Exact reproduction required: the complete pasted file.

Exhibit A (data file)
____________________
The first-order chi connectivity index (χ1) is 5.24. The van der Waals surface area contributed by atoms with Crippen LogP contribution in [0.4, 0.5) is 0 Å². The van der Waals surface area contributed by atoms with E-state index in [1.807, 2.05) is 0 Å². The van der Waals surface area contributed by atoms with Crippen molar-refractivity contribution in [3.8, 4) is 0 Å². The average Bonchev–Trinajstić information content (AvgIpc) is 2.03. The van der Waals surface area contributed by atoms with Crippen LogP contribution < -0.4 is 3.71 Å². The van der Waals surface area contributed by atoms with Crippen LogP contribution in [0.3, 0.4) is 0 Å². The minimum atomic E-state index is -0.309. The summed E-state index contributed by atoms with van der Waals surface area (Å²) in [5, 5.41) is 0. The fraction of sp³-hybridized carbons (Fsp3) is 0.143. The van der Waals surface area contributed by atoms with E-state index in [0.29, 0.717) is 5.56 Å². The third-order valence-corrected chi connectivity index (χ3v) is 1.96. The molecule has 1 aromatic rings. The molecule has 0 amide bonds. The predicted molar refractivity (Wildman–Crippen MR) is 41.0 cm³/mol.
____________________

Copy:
The first-order chi connectivity index (χ1) is 5.24. The van der Waals surface area contributed by atoms with Crippen LogP contribution in [0.4, 0.5) is 0 Å². The van der Waals surface area contributed by atoms with E-state index in [1.807, 2.05) is 0 Å². The van der Waals surface area contributed by atoms with Crippen molar-refractivity contribution in [3.8, 4) is 0 Å². The average Bonchev–Trinajstić information content (AvgIpc) is 2.03. The van der Waals surface area contributed by atoms with Crippen LogP contribution < -0.4 is 3.71 Å². The van der Waals surface area contributed by atoms with Crippen LogP contribution in [0.3, 0.4) is 0 Å². The minimum atomic E-state index is -0.309. The summed E-state index contributed by atoms with van der Waals surface area (Å²) in [5, 5.41) is 0. The fraction of sp³-hybridized carbons (Fsp3) is 0.143. The van der Waals surface area contributed by atoms with E-state index in [0.29, 0.717) is 5.56 Å². The third-order valence-corrected chi connectivity index (χ3v) is 1.96. The molecule has 1 aromatic rings. The molecule has 0 amide bonds. The predicted molar refractivity (Wildman–Crippen MR) is 41.0 cm³/mol.